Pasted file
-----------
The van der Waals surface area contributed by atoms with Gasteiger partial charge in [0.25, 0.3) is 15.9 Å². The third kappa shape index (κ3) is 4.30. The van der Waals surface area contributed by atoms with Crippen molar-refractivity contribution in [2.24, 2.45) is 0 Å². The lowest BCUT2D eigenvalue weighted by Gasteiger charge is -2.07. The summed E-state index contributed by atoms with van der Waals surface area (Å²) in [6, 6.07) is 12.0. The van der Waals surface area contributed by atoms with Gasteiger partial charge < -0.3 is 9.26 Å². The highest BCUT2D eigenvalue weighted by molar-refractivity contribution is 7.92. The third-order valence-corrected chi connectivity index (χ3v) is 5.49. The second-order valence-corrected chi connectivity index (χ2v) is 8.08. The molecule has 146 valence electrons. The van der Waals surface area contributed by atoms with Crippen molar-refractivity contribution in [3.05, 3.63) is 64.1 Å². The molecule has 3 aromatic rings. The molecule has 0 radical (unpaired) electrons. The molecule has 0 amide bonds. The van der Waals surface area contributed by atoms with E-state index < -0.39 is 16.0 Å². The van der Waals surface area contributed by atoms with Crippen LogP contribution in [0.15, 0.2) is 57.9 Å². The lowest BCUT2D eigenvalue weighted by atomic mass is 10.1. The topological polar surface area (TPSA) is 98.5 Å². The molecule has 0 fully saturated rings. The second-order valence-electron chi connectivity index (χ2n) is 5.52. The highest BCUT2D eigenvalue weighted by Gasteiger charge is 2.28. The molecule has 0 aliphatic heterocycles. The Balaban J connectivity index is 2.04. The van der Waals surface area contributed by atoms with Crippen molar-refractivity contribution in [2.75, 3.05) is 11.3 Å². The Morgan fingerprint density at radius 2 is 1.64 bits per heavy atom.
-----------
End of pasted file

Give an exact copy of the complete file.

The van der Waals surface area contributed by atoms with Gasteiger partial charge in [0.25, 0.3) is 15.9 Å². The third kappa shape index (κ3) is 4.30. The van der Waals surface area contributed by atoms with Crippen molar-refractivity contribution in [2.24, 2.45) is 0 Å². The lowest BCUT2D eigenvalue weighted by Gasteiger charge is -2.07. The summed E-state index contributed by atoms with van der Waals surface area (Å²) in [6, 6.07) is 12.0. The van der Waals surface area contributed by atoms with Gasteiger partial charge < -0.3 is 9.26 Å². The highest BCUT2D eigenvalue weighted by molar-refractivity contribution is 7.92. The third-order valence-corrected chi connectivity index (χ3v) is 5.49. The second-order valence-corrected chi connectivity index (χ2v) is 8.08. The molecule has 146 valence electrons. The van der Waals surface area contributed by atoms with Crippen molar-refractivity contribution in [3.05, 3.63) is 64.1 Å². The molecule has 3 aromatic rings. The molecule has 0 radical (unpaired) electrons. The molecule has 0 amide bonds. The van der Waals surface area contributed by atoms with E-state index < -0.39 is 16.0 Å². The van der Waals surface area contributed by atoms with Crippen LogP contribution in [0.15, 0.2) is 57.9 Å². The lowest BCUT2D eigenvalue weighted by atomic mass is 10.1. The topological polar surface area (TPSA) is 98.5 Å². The molecule has 0 fully saturated rings. The second-order valence-electron chi connectivity index (χ2n) is 5.52. The highest BCUT2D eigenvalue weighted by Gasteiger charge is 2.28. The molecule has 0 aliphatic heterocycles. The Balaban J connectivity index is 2.04. The van der Waals surface area contributed by atoms with Crippen molar-refractivity contribution in [2.75, 3.05) is 11.3 Å². The Morgan fingerprint density at radius 2 is 1.64 bits per heavy atom.